Of men, women and chimpanzees June 14, 2009Posted by Sarah in politics, science, women.
Tags: gender, IYA2009, science, she is an astronomer, slate, women
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Last week I listened to an excellent podcast at Slate.com on how to get more women into science. I can’t find the podcast anymore but the transcript is here, with lots of interesting links. In it, Ray Fisman reports results of a study into academic achievement in maths and science at the US Air Force Academy. The study found that replacing male instructors with a female one has a dramatic impact on the performance of the female students in the class, bringing it level with that of the men. Specifically,
women on average obtain scores that are 0.15 grade points lower (half the difference between an A and an A-) than their male classmates, even after accounting for students’ SAT scores. The gap in performance was widest for women taught by men. When a female instructor was put at the front of the classroom, nearly two-thirds of the grade point gender gap evaporated.
Bottom line: hire more women. (more…)
Gender bias in peer-review: the final word? June 1, 2009Posted by Sarah in politics, science, women.
Tags: nature, peer review, politics, science, women
It’s a much-quoted argument by advocates of “equal opportunities” in science that scientific papers written by female authors are consistently ranked lower in peer review than those of their male colleagues. Indeed, several studies (Bornmann et al, 2007; Budden et al., 2008; not exclusively in physics & astronomy) have appeared to indicate that women authors don’t fare as well in peer review, be it for papers, grant applications or fellowship proposals. It’s a popular topic of discussion in the “Women in Science” circles as a clear-cut, proven area where discrimination on the basis of gender takes place. (more…)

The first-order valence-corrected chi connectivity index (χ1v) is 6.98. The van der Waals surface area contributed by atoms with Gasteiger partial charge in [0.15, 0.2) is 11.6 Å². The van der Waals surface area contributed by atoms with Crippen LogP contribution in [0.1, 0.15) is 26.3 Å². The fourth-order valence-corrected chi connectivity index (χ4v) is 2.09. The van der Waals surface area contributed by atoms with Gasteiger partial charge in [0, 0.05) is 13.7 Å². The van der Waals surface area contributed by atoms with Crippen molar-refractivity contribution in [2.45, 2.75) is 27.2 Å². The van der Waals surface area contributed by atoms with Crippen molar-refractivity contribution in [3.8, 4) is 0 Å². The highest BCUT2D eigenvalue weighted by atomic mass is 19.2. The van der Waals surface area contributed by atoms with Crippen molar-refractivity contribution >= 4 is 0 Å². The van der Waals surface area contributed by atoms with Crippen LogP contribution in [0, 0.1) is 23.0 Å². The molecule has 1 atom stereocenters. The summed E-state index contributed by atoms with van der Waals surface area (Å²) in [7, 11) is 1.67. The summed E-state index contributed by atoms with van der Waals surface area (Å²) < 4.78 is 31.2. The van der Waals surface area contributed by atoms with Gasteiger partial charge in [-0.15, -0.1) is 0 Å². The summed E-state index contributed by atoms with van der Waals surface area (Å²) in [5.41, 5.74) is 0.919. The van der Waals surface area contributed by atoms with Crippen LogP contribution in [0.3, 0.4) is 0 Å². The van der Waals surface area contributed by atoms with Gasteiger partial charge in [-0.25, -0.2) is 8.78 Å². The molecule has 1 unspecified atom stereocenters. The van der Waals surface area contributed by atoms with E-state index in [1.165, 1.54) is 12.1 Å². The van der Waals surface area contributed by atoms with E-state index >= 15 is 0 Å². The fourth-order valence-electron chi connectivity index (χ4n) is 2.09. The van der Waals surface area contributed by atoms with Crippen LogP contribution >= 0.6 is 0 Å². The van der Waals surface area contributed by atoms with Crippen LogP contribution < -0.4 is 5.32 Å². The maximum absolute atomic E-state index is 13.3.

Misconduct in astronomy: What you said May 10, 2009Posted by Sarah in politics, science.
Tags: ethics, misconduct, plagiarism, poll, science
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A couple of weeks ago I posted a poll asking readers “Which of the following constitutes “misconduct” in science?”, followed by a number of scenarios. I finally got round to putting the results into a pretty little graph to show the distribution of your picks. For the statistics aficionados, the numbers reflect the percentage of total votes that was given to that particular option; it isn’t possible to see who-clicked-what with the WordPress-offered polls. (more…)
Ethics in Research: Share your views April 15, 2009Posted by Sarah in politics, science.
Tags: astronomy, ethics, misconduct, physics, plagiarism, polls, research, science
In the last few days I’ve been thinking a lot about ethics in physics and astronomy. While in astronomy we don’t have to navigate the perilous minefield of research on people or animals, proper scientific conduct is still considered to be an essential requirement for a career in astronomy. But what defines “proper scientific conduct”, or its counterpart, the dreaded “misconduct”, and who writes those definitions? Plagiarism is the one form of misconduct students are taught from undergraduate level to avoid at all cost. How far does the definition of plagiarism actually stretch, and why? And does that make sense? Moreover, what is the punishment, and who should it be administered by?While these issues are often presented in very black and white terms, once you dig below the surface they are really pretty murky. (more…)
Sci-fi pictures from Mars April 13, 2009Posted by Sarah in geology, science, space.
Tags: astronomy, geology, mars, nasa, science
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Via the Bad Astronomer, some eery pictures from the surface of Mars that look straight out of a sci-fi flick. The images were taken by the HiRise camera on board the Mars Reconnaissance Orbiter. Another brilliant recent addition to the HiRise image archive is this one: (more…)